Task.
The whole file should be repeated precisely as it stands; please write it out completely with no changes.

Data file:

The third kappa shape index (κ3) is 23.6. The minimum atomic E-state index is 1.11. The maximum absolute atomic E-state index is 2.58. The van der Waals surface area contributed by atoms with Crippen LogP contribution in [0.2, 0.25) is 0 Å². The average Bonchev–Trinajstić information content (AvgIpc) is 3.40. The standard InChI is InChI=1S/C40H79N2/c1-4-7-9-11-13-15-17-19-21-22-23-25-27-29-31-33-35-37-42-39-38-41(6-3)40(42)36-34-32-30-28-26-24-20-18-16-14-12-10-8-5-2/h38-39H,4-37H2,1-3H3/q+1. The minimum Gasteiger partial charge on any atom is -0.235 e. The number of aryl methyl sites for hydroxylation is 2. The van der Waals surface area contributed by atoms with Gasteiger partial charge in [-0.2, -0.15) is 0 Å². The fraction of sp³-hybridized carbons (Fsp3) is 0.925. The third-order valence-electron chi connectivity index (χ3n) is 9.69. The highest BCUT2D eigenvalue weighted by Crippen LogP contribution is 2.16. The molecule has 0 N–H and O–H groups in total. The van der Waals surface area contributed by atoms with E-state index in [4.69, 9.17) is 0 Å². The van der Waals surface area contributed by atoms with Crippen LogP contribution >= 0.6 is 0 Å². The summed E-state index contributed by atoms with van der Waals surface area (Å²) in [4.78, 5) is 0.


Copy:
The third kappa shape index (κ3) is 23.6. The minimum atomic E-state index is 1.11. The maximum absolute atomic E-state index is 2.58. The van der Waals surface area contributed by atoms with Crippen LogP contribution in [0.2, 0.25) is 0 Å². The average Bonchev–Trinajstić information content (AvgIpc) is 3.40. The standard InChI is InChI=1S/C40H79N2/c1-4-7-9-11-13-15-17-19-21-22-23-25-27-29-31-33-35-37-42-39-38-41(6-3)40(42)36-34-32-30-28-26-24-20-18-16-14-12-10-8-5-2/h38-39H,4-37H2,1-3H3/q+1. The minimum Gasteiger partial charge on any atom is -0.235 e. The number of aryl methyl sites for hydroxylation is 2. The van der Waals surface area contributed by atoms with Gasteiger partial charge in [-0.2, -0.15) is 0 Å². The fraction of sp³-hybridized carbons (Fsp3) is 0.925. The third-order valence-electron chi connectivity index (χ3n) is 9.69. The highest BCUT2D eigenvalue weighted by Crippen LogP contribution is 2.16. The molecule has 0 N–H and O–H groups in total. The van der Waals surface area contributed by atoms with E-state index in [4.69, 9.17) is 0 Å². The van der Waals surface area contributed by atoms with Crippen LogP contribution >= 0.6 is 0 Å². The summed E-state index contributed by atoms with van der Waals surface area (Å²) in [4.78, 5) is 0.